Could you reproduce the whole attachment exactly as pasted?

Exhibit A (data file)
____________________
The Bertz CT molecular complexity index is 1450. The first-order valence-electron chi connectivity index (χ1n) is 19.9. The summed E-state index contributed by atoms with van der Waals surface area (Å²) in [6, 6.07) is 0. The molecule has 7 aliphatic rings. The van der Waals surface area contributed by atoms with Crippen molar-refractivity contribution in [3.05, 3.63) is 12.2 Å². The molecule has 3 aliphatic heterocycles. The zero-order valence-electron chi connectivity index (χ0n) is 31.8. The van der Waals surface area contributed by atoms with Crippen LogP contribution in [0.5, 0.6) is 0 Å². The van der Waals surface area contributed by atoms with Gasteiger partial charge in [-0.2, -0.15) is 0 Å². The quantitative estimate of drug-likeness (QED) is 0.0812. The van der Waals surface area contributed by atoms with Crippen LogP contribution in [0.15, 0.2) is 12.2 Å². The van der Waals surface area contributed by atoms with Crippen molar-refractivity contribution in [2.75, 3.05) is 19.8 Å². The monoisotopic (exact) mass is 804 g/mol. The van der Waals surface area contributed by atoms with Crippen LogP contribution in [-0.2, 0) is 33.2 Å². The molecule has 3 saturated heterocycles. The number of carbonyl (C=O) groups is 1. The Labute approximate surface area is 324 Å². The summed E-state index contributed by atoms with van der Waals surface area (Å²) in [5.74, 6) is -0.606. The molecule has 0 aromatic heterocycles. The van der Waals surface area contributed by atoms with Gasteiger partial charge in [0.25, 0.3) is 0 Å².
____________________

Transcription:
The Bertz CT molecular complexity index is 1450. The first-order valence-electron chi connectivity index (χ1n) is 19.9. The summed E-state index contributed by atoms with van der Waals surface area (Å²) in [6, 6.07) is 0. The molecule has 7 aliphatic rings. The van der Waals surface area contributed by atoms with Crippen molar-refractivity contribution in [3.05, 3.63) is 12.2 Å². The molecule has 3 aliphatic heterocycles. The zero-order valence-electron chi connectivity index (χ0n) is 31.8. The van der Waals surface area contributed by atoms with Crippen LogP contribution in [0.5, 0.6) is 0 Å². The van der Waals surface area contributed by atoms with Gasteiger partial charge in [-0.2, -0.15) is 0 Å². The quantitative estimate of drug-likeness (QED) is 0.0812. The van der Waals surface area contributed by atoms with Crippen LogP contribution in [0.15, 0.2) is 12.2 Å². The van der Waals surface area contributed by atoms with Crippen molar-refractivity contribution in [2.75, 3.05) is 19.8 Å². The monoisotopic (exact) mass is 804 g/mol. The van der Waals surface area contributed by atoms with Crippen LogP contribution in [-0.2, 0) is 33.2 Å². The molecule has 3 saturated heterocycles. The number of carbonyl (C=O) groups is 1. The Labute approximate surface area is 324 Å². The summed E-state index contributed by atoms with van der Waals surface area (Å²) in [5.74, 6) is -0.606. The molecule has 0 aromatic heterocycles. The van der Waals surface area contributed by atoms with Gasteiger partial charge in [0.25, 0.3) is 0 Å².